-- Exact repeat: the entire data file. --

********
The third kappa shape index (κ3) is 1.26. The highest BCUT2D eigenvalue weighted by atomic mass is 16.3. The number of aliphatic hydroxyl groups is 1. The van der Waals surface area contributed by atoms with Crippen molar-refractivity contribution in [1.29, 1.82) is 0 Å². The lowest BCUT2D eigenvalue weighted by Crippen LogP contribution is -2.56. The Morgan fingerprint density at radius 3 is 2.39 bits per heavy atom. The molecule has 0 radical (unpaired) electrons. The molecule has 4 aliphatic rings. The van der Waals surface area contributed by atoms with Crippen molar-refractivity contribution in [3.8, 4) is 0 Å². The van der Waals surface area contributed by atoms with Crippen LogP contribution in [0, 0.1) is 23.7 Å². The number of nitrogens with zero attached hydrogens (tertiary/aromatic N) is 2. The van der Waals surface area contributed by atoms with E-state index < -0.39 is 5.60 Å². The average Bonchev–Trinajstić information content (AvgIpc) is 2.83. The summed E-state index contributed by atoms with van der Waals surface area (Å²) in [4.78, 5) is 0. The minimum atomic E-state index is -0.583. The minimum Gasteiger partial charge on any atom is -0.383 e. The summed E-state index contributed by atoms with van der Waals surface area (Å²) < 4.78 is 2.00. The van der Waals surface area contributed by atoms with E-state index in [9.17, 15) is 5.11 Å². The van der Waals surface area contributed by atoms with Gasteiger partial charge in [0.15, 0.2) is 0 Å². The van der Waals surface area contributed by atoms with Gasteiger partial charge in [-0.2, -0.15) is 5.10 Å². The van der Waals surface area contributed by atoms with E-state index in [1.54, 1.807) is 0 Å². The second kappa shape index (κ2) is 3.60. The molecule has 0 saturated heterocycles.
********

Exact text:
The third kappa shape index (κ3) is 1.26. The highest BCUT2D eigenvalue weighted by atomic mass is 16.3. The number of aliphatic hydroxyl groups is 1. The van der Waals surface area contributed by atoms with Crippen molar-refractivity contribution in [1.29, 1.82) is 0 Å². The lowest BCUT2D eigenvalue weighted by Crippen LogP contribution is -2.56. The Morgan fingerprint density at radius 3 is 2.39 bits per heavy atom. The molecule has 0 radical (unpaired) electrons. The molecule has 4 aliphatic rings. The van der Waals surface area contributed by atoms with Crippen molar-refractivity contribution in [3.8, 4) is 0 Å². The van der Waals surface area contributed by atoms with Crippen LogP contribution in [0, 0.1) is 23.7 Å². The number of nitrogens with zero attached hydrogens (tertiary/aromatic N) is 2. The van der Waals surface area contributed by atoms with E-state index < -0.39 is 5.60 Å². The average Bonchev–Trinajstić information content (AvgIpc) is 2.83. The summed E-state index contributed by atoms with van der Waals surface area (Å²) in [4.78, 5) is 0. The minimum atomic E-state index is -0.583. The minimum Gasteiger partial charge on any atom is -0.383 e. The summed E-state index contributed by atoms with van der Waals surface area (Å²) < 4.78 is 2.00. The van der Waals surface area contributed by atoms with E-state index in [9.17, 15) is 5.11 Å². The van der Waals surface area contributed by atoms with Gasteiger partial charge in [0.15, 0.2) is 0 Å². The van der Waals surface area contributed by atoms with Gasteiger partial charge in [-0.2, -0.15) is 5.10 Å². The van der Waals surface area contributed by atoms with E-state index in [1.54, 1.807) is 0 Å². The second kappa shape index (κ2) is 3.60. The molecule has 0 saturated heterocycles.